President Obama, Mitt Romney to square off on debate stage in New York

NEW YORK -- President Barack Obama and Republican presidential candidate Mitt Romney square off on the debate stage Tuesday night, October 16th for the second of three presidential debates. Tuesday night's debate is a town hall style debate, where the candidates will field questions from audience members at Hofstra University. Some say this looser, less-structured style is a better opportunity for the candidates to show their human side.

With the exception of Ronald Reagan's "there you go again" line to President Carter and a few monumental moments, historians will often say presidential debates don't usually matter much in the grand scheme of a presidential campaign. However, the first face off between President Obama and Romney certainly made a difference -- at least in the polls.

Romney rallied in Ohio prior to Tuesday's debate -- a battleground state still leaning toward President Obama. No Republican has won the presidency without first winning Ohio.

Other states, like Virginia, where President Obama has been spending time in advance of the debate are too close to call following the first debate earlier in October.

Craig Robinson is first lady Michelle Obama's brother. He and the Obama campaign's "Heartland Tour" made a few stops in Milwaukee on Tuesday.

Robinson's explanation for the first debate, after which many said President Obama struggled, was that Obama had been so focused on doing his job -- such as fighting to get the unemployment rate down to 7.8%, that he was perhaps just out of practice.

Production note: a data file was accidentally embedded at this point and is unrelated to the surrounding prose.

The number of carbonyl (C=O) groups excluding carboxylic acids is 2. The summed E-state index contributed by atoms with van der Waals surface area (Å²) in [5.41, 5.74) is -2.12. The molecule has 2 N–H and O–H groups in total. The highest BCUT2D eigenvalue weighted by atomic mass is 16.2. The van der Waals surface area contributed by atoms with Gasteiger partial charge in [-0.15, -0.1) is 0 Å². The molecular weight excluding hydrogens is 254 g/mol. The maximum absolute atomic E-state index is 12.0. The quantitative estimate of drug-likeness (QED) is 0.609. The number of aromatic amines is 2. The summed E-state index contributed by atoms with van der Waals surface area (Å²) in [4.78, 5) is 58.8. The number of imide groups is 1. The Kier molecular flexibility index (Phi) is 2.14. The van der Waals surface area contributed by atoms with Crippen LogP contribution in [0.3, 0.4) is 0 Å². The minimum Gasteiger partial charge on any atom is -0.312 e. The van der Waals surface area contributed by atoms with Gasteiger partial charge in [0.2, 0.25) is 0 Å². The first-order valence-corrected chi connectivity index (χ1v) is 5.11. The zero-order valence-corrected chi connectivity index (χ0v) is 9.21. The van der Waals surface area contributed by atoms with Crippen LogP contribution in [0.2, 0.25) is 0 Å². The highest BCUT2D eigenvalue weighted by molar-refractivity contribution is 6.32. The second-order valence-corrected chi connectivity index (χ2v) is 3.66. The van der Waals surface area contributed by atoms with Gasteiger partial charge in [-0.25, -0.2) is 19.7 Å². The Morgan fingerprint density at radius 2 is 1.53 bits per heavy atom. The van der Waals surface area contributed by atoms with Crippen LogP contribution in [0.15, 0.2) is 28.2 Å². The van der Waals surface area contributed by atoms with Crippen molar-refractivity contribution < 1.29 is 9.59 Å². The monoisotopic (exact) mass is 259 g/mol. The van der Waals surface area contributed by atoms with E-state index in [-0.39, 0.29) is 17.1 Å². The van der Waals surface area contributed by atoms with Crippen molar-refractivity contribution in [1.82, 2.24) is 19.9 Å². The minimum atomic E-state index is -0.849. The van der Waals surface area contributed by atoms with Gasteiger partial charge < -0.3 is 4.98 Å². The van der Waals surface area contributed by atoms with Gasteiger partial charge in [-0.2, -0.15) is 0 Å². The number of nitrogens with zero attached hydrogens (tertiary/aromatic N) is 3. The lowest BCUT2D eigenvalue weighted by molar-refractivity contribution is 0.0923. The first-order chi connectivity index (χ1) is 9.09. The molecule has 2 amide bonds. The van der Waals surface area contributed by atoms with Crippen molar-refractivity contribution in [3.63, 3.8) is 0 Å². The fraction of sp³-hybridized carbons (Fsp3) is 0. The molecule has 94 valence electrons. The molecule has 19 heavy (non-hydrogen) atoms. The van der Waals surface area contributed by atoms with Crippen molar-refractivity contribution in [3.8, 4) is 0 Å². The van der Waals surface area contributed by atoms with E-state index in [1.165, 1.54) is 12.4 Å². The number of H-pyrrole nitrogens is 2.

"The President is good at this stuff, and I thought he was just rusty the first time. He's working and practicing at debating. Whereas if all you're doing is campaigning, you're debating all the time," Robinson said.

Meanwhile, Wisconsin's Republican U.S. Senator Ron Johnson says the debates are a chance for voters to see the candidates without the filter of the media, and he thinks Wisconsin could go red.

"If I were to give (Mitt Romney) advice, I'd say 'be yourself -- do what you did in the first debate.' I've been cautiously optimistic about Wisconsin turning it's 10 electoral votes over to Governor Romney because we're fiscally conservative in Wisconsin," Sen. Johnson said.

UW-Milwaukee Professor of Governmental Affairs Mordecai Lee says he hopes voters are able to turn off the political spin from both sides and truly listen to what these candidates have to say.

"The power of democracy comes from ideas. That why I hope tonight, people focus on what the candidates are saying. Do they agree with them or disagree with them?" Lee said.

With Tuesday night's debate style being more informal, it is likely there will be less of a chance for the candidates to be adversaries, and instead, more personal stories featured from the candidates.

Tuesday night's debate begins at 8:00 p.m. FOX6 News will carry the debate LIVE, and the debate will stream live via

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